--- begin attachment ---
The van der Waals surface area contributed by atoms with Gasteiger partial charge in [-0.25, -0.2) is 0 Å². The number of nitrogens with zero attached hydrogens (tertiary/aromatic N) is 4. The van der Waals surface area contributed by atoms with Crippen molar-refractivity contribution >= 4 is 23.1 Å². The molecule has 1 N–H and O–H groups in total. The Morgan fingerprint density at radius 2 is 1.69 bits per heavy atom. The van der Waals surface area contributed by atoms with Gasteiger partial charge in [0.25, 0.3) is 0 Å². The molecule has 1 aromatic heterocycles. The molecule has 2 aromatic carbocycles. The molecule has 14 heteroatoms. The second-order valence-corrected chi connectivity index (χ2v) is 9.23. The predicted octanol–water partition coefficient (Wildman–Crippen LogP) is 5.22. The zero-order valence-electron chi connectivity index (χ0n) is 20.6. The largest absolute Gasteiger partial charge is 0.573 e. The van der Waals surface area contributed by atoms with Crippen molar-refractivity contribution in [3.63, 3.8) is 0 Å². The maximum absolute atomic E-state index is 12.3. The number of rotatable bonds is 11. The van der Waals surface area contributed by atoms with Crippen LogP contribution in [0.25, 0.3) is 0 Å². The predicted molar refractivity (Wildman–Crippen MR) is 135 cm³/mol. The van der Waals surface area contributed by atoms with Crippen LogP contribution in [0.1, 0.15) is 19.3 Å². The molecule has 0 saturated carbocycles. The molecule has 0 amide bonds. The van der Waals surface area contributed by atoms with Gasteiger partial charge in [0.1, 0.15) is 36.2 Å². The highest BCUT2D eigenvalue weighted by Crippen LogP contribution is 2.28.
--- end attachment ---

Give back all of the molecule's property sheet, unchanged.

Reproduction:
The van der Waals surface area contributed by atoms with Gasteiger partial charge in [-0.25, -0.2) is 0 Å². The number of nitrogens with zero attached hydrogens (tertiary/aromatic N) is 4. The van der Waals surface area contributed by atoms with Crippen molar-refractivity contribution >= 4 is 23.1 Å². The molecule has 1 N–H and O–H groups in total. The Morgan fingerprint density at radius 2 is 1.69 bits per heavy atom. The van der Waals surface area contributed by atoms with Gasteiger partial charge in [0.25, 0.3) is 0 Å². The molecule has 1 aromatic heterocycles. The molecule has 2 aromatic carbocycles. The molecule has 14 heteroatoms. The second-order valence-corrected chi connectivity index (χ2v) is 9.23. The predicted octanol–water partition coefficient (Wildman–Crippen LogP) is 5.22. The zero-order valence-electron chi connectivity index (χ0n) is 20.6. The largest absolute Gasteiger partial charge is 0.573 e. The van der Waals surface area contributed by atoms with Crippen molar-refractivity contribution in [3.63, 3.8) is 0 Å². The maximum absolute atomic E-state index is 12.3. The number of rotatable bonds is 11. The van der Waals surface area contributed by atoms with Crippen LogP contribution in [0.25, 0.3) is 0 Å². The predicted molar refractivity (Wildman–Crippen MR) is 135 cm³/mol. The van der Waals surface area contributed by atoms with Crippen LogP contribution in [0.1, 0.15) is 19.3 Å². The molecule has 0 saturated carbocycles. The molecule has 0 amide bonds. The van der Waals surface area contributed by atoms with Gasteiger partial charge in [0.1, 0.15) is 36.2 Å². The highest BCUT2D eigenvalue weighted by Crippen LogP contribution is 2.28.